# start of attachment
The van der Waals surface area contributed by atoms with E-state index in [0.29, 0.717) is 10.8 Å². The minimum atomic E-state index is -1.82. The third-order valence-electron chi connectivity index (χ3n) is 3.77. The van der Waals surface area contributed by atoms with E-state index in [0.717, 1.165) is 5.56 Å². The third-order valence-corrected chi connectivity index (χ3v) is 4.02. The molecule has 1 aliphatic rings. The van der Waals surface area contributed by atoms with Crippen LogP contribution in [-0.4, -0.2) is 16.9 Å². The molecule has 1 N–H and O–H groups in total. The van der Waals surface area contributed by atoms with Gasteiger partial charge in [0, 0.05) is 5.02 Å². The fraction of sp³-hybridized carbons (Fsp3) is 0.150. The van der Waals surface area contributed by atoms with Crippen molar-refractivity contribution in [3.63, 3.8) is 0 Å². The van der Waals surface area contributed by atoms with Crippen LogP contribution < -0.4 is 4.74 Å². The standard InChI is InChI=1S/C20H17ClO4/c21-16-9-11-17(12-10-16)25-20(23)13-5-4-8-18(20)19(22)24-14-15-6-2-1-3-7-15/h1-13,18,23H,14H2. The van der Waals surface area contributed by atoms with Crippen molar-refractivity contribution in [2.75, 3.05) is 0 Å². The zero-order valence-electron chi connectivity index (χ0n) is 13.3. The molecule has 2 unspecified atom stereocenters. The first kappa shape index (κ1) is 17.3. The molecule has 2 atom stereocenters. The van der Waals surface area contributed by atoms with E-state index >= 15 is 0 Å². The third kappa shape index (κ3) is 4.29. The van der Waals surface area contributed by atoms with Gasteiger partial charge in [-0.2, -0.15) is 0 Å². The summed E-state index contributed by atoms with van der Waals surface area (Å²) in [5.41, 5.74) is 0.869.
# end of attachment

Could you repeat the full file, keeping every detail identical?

The van der Waals surface area contributed by atoms with E-state index in [0.29, 0.717) is 10.8 Å². The minimum atomic E-state index is -1.82. The third-order valence-electron chi connectivity index (χ3n) is 3.77. The van der Waals surface area contributed by atoms with E-state index in [0.717, 1.165) is 5.56 Å². The third-order valence-corrected chi connectivity index (χ3v) is 4.02. The molecule has 1 aliphatic rings. The van der Waals surface area contributed by atoms with Crippen LogP contribution in [-0.4, -0.2) is 16.9 Å². The molecule has 1 N–H and O–H groups in total. The van der Waals surface area contributed by atoms with Gasteiger partial charge in [0, 0.05) is 5.02 Å². The fraction of sp³-hybridized carbons (Fsp3) is 0.150. The van der Waals surface area contributed by atoms with Crippen molar-refractivity contribution in [3.63, 3.8) is 0 Å². The van der Waals surface area contributed by atoms with Crippen LogP contribution < -0.4 is 4.74 Å². The standard InChI is InChI=1S/C20H17ClO4/c21-16-9-11-17(12-10-16)25-20(23)13-5-4-8-18(20)19(22)24-14-15-6-2-1-3-7-15/h1-13,18,23H,14H2. The van der Waals surface area contributed by atoms with Crippen molar-refractivity contribution in [2.75, 3.05) is 0 Å². The zero-order valence-electron chi connectivity index (χ0n) is 13.3. The molecule has 2 unspecified atom stereocenters. The first kappa shape index (κ1) is 17.3. The molecule has 2 atom stereocenters. The van der Waals surface area contributed by atoms with E-state index >= 15 is 0 Å². The third kappa shape index (κ3) is 4.29. The van der Waals surface area contributed by atoms with Gasteiger partial charge in [-0.2, -0.15) is 0 Å². The summed E-state index contributed by atoms with van der Waals surface area (Å²) in [5.41, 5.74) is 0.869.